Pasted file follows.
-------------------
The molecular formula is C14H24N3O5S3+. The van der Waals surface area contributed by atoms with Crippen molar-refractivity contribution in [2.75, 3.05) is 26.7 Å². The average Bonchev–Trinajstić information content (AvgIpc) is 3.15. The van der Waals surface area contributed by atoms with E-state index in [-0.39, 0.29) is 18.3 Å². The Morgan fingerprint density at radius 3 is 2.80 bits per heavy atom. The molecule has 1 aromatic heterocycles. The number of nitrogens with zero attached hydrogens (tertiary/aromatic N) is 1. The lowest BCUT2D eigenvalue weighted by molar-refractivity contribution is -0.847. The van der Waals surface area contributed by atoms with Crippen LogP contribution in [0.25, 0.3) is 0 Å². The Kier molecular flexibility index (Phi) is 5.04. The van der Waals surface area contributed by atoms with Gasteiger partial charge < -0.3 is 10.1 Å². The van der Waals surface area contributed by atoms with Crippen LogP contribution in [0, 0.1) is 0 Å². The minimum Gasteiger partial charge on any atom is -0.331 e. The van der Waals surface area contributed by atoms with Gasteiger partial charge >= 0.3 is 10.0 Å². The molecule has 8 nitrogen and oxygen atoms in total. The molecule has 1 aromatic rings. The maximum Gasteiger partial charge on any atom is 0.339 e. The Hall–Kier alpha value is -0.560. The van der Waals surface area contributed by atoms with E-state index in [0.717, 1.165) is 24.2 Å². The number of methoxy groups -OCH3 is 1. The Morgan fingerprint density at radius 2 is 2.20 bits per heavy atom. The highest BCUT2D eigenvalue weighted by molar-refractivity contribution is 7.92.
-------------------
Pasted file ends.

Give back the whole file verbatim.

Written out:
The molecular formula is C14H24N3O5S3+. The van der Waals surface area contributed by atoms with Crippen molar-refractivity contribution in [2.75, 3.05) is 26.7 Å². The average Bonchev–Trinajstić information content (AvgIpc) is 3.15. The van der Waals surface area contributed by atoms with E-state index in [-0.39, 0.29) is 18.3 Å². The Morgan fingerprint density at radius 3 is 2.80 bits per heavy atom. The molecule has 1 aromatic heterocycles. The number of nitrogens with zero attached hydrogens (tertiary/aromatic N) is 1. The lowest BCUT2D eigenvalue weighted by molar-refractivity contribution is -0.847. The van der Waals surface area contributed by atoms with Crippen LogP contribution in [0.25, 0.3) is 0 Å². The Kier molecular flexibility index (Phi) is 5.04. The van der Waals surface area contributed by atoms with Gasteiger partial charge < -0.3 is 10.1 Å². The van der Waals surface area contributed by atoms with Crippen LogP contribution in [0, 0.1) is 0 Å². The minimum Gasteiger partial charge on any atom is -0.331 e. The van der Waals surface area contributed by atoms with Gasteiger partial charge >= 0.3 is 10.0 Å². The molecule has 8 nitrogen and oxygen atoms in total. The molecule has 1 aromatic rings. The maximum Gasteiger partial charge on any atom is 0.339 e. The Hall–Kier alpha value is -0.560. The van der Waals surface area contributed by atoms with E-state index in [0.717, 1.165) is 24.2 Å². The number of methoxy groups -OCH3 is 1. The Morgan fingerprint density at radius 2 is 2.20 bits per heavy atom. The highest BCUT2D eigenvalue weighted by molar-refractivity contribution is 7.92.